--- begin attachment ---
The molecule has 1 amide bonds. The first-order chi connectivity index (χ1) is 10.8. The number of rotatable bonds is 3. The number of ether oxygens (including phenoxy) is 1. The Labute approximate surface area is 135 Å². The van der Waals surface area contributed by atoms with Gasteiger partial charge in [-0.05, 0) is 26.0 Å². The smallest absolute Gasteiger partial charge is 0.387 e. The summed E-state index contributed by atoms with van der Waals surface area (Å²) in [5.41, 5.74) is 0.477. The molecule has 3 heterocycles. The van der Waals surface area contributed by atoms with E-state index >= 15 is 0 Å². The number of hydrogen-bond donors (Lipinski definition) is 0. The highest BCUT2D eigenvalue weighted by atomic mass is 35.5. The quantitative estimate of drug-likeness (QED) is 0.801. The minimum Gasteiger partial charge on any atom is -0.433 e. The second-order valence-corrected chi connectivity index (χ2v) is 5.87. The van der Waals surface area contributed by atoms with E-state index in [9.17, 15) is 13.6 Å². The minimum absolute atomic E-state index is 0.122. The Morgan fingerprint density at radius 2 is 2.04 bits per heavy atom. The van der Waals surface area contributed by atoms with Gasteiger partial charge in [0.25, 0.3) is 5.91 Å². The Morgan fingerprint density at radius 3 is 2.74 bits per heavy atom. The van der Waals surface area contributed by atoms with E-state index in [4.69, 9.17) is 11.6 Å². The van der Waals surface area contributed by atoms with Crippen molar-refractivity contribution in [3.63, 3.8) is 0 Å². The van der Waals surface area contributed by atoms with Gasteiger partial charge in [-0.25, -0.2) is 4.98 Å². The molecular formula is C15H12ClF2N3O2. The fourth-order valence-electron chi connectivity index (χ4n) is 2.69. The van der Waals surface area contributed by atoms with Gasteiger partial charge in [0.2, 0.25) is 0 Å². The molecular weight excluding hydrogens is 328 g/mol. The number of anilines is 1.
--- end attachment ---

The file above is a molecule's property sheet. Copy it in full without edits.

The molecule has 1 amide bonds. The first-order chi connectivity index (χ1) is 10.8. The number of rotatable bonds is 3. The number of ether oxygens (including phenoxy) is 1. The Labute approximate surface area is 135 Å². The van der Waals surface area contributed by atoms with Gasteiger partial charge in [-0.05, 0) is 26.0 Å². The smallest absolute Gasteiger partial charge is 0.387 e. The summed E-state index contributed by atoms with van der Waals surface area (Å²) in [5.41, 5.74) is 0.477. The molecule has 3 heterocycles. The van der Waals surface area contributed by atoms with E-state index >= 15 is 0 Å². The number of hydrogen-bond donors (Lipinski definition) is 0. The highest BCUT2D eigenvalue weighted by atomic mass is 35.5. The quantitative estimate of drug-likeness (QED) is 0.801. The minimum Gasteiger partial charge on any atom is -0.433 e. The second-order valence-corrected chi connectivity index (χ2v) is 5.87. The van der Waals surface area contributed by atoms with E-state index in [9.17, 15) is 13.6 Å². The minimum absolute atomic E-state index is 0.122. The Morgan fingerprint density at radius 2 is 2.04 bits per heavy atom. The van der Waals surface area contributed by atoms with Gasteiger partial charge in [0.25, 0.3) is 5.91 Å². The Morgan fingerprint density at radius 3 is 2.74 bits per heavy atom. The van der Waals surface area contributed by atoms with E-state index in [4.69, 9.17) is 11.6 Å². The van der Waals surface area contributed by atoms with Crippen molar-refractivity contribution in [3.63, 3.8) is 0 Å². The van der Waals surface area contributed by atoms with Gasteiger partial charge in [-0.25, -0.2) is 4.98 Å². The molecular formula is C15H12ClF2N3O2. The fourth-order valence-electron chi connectivity index (χ4n) is 2.69. The van der Waals surface area contributed by atoms with Gasteiger partial charge in [0.2, 0.25) is 0 Å². The molecular weight excluding hydrogens is 328 g/mol. The number of anilines is 1.